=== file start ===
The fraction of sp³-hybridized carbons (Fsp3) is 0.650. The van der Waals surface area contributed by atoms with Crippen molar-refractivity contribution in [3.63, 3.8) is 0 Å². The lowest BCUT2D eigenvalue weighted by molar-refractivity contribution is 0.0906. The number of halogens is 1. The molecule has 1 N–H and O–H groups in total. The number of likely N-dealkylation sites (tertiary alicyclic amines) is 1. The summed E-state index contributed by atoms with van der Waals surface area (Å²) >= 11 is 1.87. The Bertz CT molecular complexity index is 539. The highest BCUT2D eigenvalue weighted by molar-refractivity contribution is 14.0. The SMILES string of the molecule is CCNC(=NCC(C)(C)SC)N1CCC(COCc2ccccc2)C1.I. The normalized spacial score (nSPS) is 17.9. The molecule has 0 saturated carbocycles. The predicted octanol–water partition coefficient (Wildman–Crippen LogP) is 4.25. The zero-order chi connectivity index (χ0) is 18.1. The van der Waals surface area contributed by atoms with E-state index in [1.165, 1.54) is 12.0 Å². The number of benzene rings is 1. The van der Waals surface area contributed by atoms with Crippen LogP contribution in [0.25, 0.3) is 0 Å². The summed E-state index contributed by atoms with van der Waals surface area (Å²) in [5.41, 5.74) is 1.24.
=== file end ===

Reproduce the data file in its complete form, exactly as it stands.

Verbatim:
The fraction of sp³-hybridized carbons (Fsp3) is 0.650. The van der Waals surface area contributed by atoms with Crippen molar-refractivity contribution in [3.63, 3.8) is 0 Å². The lowest BCUT2D eigenvalue weighted by molar-refractivity contribution is 0.0906. The number of halogens is 1. The molecule has 1 N–H and O–H groups in total. The number of likely N-dealkylation sites (tertiary alicyclic amines) is 1. The summed E-state index contributed by atoms with van der Waals surface area (Å²) >= 11 is 1.87. The Bertz CT molecular complexity index is 539. The highest BCUT2D eigenvalue weighted by molar-refractivity contribution is 14.0. The SMILES string of the molecule is CCNC(=NCC(C)(C)SC)N1CCC(COCc2ccccc2)C1.I. The normalized spacial score (nSPS) is 17.9. The molecule has 0 saturated carbocycles. The predicted octanol–water partition coefficient (Wildman–Crippen LogP) is 4.25. The zero-order chi connectivity index (χ0) is 18.1. The van der Waals surface area contributed by atoms with E-state index in [1.165, 1.54) is 12.0 Å². The number of benzene rings is 1. The van der Waals surface area contributed by atoms with Crippen LogP contribution in [0.25, 0.3) is 0 Å². The summed E-state index contributed by atoms with van der Waals surface area (Å²) in [5.41, 5.74) is 1.24.